Guillermo Gaviria Correa

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Guillermo Gaviria Correa (November 27, 1962, Medellín – May 5, 2003) was the state governor of Antioquia, a province of over 6 million people in northwestern Colombia. Kidnapped by FARC guerrillas during a march against violence, he was held captive for a year in the mountains and was among ten fellow hostages killed by the FARC in response to an attempted military rescue. Gaviria Correa's letters survived his execution, and were published as Diary of a Kidnapped Colombian Governor.[1] His gubernatorial agenda also survived, carried on by his younger brother Anibal. Gaviria Correa was nominated posthumously for the 2004 Nobel Peace Prize, but did not receive the prize that year.

Education and career[edit]

Gaviria Correa was the eldest of eight children of a prominent family in Antioquia. Having completed his undergraduate studies in 1988 at the Colorado School of Mines in the U.S., he then began work at a Colombian ferronickel mine, Cerro Matoso S.A.

In 1994, Gaviria Correa accepted the invitation of Colombian President Ernesto Samper to lead the newly created Institute of National Roads. In this capacity, he oversaw the improvement and repair of Colombian roads and bridges until 1999.[2]

In 2000, Gaviria Correa was elected Governor of Antioquia. His administration focused on improvement in six areas: housing, education, peace, reforestation, food security and nutrition, and administrative transparency. Gaviria Correa was also chosen by his fellow Governors to preside over the Colombian Federation of Governors.[3]

Nonviolence and Sacrifice[edit]

As part of his "Congruent Peace Plan," Guillermo Gaviria Correa took inspiration from Martin Luther King, Jr. and Mahatma Gandhi, and began deploying non-violent actions in the department. In 2001, he created the position of Peace Commissioner, naming Gilberto Echeverri Mejía to this post.

From April 17 to 21, 2002, accompanied by Commissioner Echeverri, Gaviria Correa led a 120-kilometer (85 mile) non-violent march for reconciliation and solidarity with the municipality of Caicedo, a town in western Antioquia that had been besieged by guerrillas and paramilitaries since 1995. The march began in Medellin with over a thousand civilians, and was attended by several mayors of Antioquia as well as internationally known nonviolence leaders such Bernard Lafayette.[3]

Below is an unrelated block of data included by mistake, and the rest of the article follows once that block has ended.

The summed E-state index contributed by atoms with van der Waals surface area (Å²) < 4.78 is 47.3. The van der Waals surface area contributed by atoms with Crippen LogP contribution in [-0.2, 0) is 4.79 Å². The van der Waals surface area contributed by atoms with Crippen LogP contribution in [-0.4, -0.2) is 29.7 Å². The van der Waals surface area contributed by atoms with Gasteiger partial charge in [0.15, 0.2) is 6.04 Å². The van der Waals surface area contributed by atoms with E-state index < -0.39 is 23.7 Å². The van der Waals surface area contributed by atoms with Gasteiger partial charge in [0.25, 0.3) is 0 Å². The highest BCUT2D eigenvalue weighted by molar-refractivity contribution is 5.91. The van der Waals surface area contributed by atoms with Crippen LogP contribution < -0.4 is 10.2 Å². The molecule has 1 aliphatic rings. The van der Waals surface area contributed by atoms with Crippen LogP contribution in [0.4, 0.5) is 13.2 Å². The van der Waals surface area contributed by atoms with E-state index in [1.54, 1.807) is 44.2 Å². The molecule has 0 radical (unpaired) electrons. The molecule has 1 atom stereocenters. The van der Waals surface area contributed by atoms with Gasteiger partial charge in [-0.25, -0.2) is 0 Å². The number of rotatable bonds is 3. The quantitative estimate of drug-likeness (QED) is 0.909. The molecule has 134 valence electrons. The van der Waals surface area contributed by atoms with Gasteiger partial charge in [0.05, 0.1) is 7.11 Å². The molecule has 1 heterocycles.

As the march neared Caicedo on April 21, FARC guerrillas confronted the march, kidnapping the governor and his peace commissioner. For over a year, the two men were held hostage in the mountain forests. On May 5, 2003, after a year in captivity, Gaviria Correa was killed by the FARC, along with Echeverri and eight other captives, during an attempted rescue by Colombian armed forces.[3]


During his year in captivity, Gaviria Correa kept journals and wrote frequent letters to his two children and his wife Yolanda Pinto de Gaviria, centered on his love for them and his hopes for reconciliation among Colombians.[3] These writings became a book, and were later translated to English as Diary of a Kidnapped Colombian Governor.[1]

Weeks before his death, Gaviria Correa wrote these lines in his final letter to his father:[4][5]

Our task, if we hope for a new Antioquia, is to open the doors to all the possibilities that nonviolence offers and to incorporate them in the different segments of community life — family, education, relationships among people, communities, and nations — overcoming poverty and inequalities to build a new nation based on human principles.

In an open letter to the people of Antioquia, written before setting out on the fateful march to Caicedo, Gaviria Correa explained his motives as well as his understanding of the risks involved:[4][5]

Dear People of Antioquia:

The trust you placed in me as your Governor obliges me to seek, without rest, the roads to overcome the pain that the use of violence and injustice cause to our people. This search has moved me to undertake the Nonviolent March of Reconciliation and Solidarity with the people of Caicedo. With this pilgrimage I invite you to apply the strategy of nonviolence.